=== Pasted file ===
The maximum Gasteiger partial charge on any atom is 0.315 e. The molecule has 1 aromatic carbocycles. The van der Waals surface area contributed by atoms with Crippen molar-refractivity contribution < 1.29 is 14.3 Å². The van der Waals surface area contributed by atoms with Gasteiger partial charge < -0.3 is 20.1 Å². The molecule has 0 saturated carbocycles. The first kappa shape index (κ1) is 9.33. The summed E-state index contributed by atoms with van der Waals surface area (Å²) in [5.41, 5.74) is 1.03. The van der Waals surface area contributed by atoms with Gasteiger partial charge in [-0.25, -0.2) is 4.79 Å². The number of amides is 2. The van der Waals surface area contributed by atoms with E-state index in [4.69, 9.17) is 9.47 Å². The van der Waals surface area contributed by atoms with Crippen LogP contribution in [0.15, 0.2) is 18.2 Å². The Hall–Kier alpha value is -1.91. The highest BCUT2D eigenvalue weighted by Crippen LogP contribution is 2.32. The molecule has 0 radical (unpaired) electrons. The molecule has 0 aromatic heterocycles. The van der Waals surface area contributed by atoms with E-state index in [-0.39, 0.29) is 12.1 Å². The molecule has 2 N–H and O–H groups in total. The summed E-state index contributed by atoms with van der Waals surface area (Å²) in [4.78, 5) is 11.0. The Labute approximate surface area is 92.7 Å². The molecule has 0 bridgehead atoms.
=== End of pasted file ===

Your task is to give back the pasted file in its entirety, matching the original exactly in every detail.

The maximum Gasteiger partial charge on any atom is 0.315 e. The molecule has 1 aromatic carbocycles. The van der Waals surface area contributed by atoms with Crippen molar-refractivity contribution < 1.29 is 14.3 Å². The van der Waals surface area contributed by atoms with Gasteiger partial charge < -0.3 is 20.1 Å². The molecule has 0 saturated carbocycles. The first kappa shape index (κ1) is 9.33. The summed E-state index contributed by atoms with van der Waals surface area (Å²) in [5.41, 5.74) is 1.03. The van der Waals surface area contributed by atoms with Gasteiger partial charge in [-0.25, -0.2) is 4.79 Å². The number of amides is 2. The van der Waals surface area contributed by atoms with E-state index in [4.69, 9.17) is 9.47 Å². The van der Waals surface area contributed by atoms with Crippen LogP contribution in [0.15, 0.2) is 18.2 Å². The Hall–Kier alpha value is -1.91. The highest BCUT2D eigenvalue weighted by Crippen LogP contribution is 2.32. The molecule has 0 radical (unpaired) electrons. The molecule has 0 aromatic heterocycles. The van der Waals surface area contributed by atoms with E-state index in [-0.39, 0.29) is 12.1 Å². The molecule has 2 N–H and O–H groups in total. The summed E-state index contributed by atoms with van der Waals surface area (Å²) in [4.78, 5) is 11.0. The Labute approximate surface area is 92.7 Å². The molecule has 0 bridgehead atoms.